Wednesday, January 30, 2008

194 By 2194!

Sooooooooooo because I like to set fun challenges for myself but also like to give myself enough lead time to achieve them. (ahem...)

My new goal is to get at least ONE copy of On The Other Side Of The Eye in every single country on Earth.

Well, as of today, January 30th, 2008. By 2194.

That makes it: 193 or 194, depending on who you talk to.

Mind you, this isn't as easy as me just shipping a copy to every country's national library. I would consider that cheating. :)

Now, if someone else bought a copy and donated it to that country's library, then no. That would not be cheating, and it would totally count.

So far: Canada, the United States of America, Australia, and England are confirmed and covered. 190 to go, with 186 years left!

This should be easy enough! Wish me luck! :)

And just to remind us what those 194 are:

Tuesday, January 29, 2008

Ova Saopeng

Lao American actor Ova Saopeng has been a pirate in the Pirates of the Carribean films and both the Monkey King AND the Dragon King in the Minnesota Children's Theatre Company production of Laurence Yep's Dragonwings. He also performs in Refugee Nation and his one-man play, LSL: Lao As A Second Language and many others. A key member of Theater TeAda, he has lived in Hawaii and currently LA.

I first met him during the SatJaDham Lao Literary Project's conference in Minnesota in 2001. He's always amazingly generous with his time and vision, assisting other artists and writers, including Lao, Hmong and Southeast Asian American voices. Here's a brief interview with him:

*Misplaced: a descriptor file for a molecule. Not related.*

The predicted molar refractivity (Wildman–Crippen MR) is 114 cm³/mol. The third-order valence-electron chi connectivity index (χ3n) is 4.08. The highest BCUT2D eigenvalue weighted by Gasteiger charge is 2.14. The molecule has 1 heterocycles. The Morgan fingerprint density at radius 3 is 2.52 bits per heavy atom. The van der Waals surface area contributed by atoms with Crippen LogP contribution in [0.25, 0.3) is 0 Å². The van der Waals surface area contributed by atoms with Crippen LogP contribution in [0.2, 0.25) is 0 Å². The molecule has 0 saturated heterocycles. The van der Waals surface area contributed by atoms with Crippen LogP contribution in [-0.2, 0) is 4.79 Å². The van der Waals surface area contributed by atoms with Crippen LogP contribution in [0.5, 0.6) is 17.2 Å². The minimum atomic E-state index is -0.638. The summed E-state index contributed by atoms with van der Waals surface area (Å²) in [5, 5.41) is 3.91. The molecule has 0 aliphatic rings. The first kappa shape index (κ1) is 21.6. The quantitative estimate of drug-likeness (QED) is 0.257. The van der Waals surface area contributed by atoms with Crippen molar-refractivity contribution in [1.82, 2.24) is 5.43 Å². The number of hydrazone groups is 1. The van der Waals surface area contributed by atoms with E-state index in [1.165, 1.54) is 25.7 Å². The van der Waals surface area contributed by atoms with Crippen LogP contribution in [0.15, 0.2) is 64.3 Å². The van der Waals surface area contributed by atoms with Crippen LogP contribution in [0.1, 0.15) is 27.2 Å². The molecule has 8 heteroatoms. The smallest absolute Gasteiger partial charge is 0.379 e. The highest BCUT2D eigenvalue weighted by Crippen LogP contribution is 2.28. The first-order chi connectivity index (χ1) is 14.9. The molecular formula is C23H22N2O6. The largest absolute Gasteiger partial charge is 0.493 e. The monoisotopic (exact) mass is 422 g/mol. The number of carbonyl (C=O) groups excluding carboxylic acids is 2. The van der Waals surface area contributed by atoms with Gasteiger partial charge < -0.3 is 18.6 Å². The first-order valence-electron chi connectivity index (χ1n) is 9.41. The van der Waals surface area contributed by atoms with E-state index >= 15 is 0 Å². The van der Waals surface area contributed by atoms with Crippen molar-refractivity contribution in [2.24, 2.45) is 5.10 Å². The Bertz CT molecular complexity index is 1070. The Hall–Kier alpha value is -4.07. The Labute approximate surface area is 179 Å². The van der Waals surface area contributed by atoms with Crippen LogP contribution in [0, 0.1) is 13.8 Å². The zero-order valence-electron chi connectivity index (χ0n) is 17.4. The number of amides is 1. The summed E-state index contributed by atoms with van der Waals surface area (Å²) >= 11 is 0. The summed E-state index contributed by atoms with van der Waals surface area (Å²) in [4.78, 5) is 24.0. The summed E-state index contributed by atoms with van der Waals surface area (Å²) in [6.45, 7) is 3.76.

Hey, Ova! It's great to see you. So what are you working on these days, artistically?

Ova Saopeng: 1. Sculpting our play Refugee Nation to make it better and better by rewriting a few scenes since last we did it and collaborating with Tom Lee ( to create a scenic element to add to the touring show.

2. Learning to negotiate, inspire and sell the show to presenters, producers and communities and searching for more opportunities to present the performance piece nationally.

3. Keep my acting chops oiled by attending workshops and performing with We Tell Stories, a children's theater company I've been a part of for close to a decade.

4. Attending FREE screenings of films and panels taking full advantage of my SAG (Screen Actors Guild) union membership to observe and learn about the film and tv business and how I can be a bigger part of it.

What's been the biggest challenge for you, as a writer?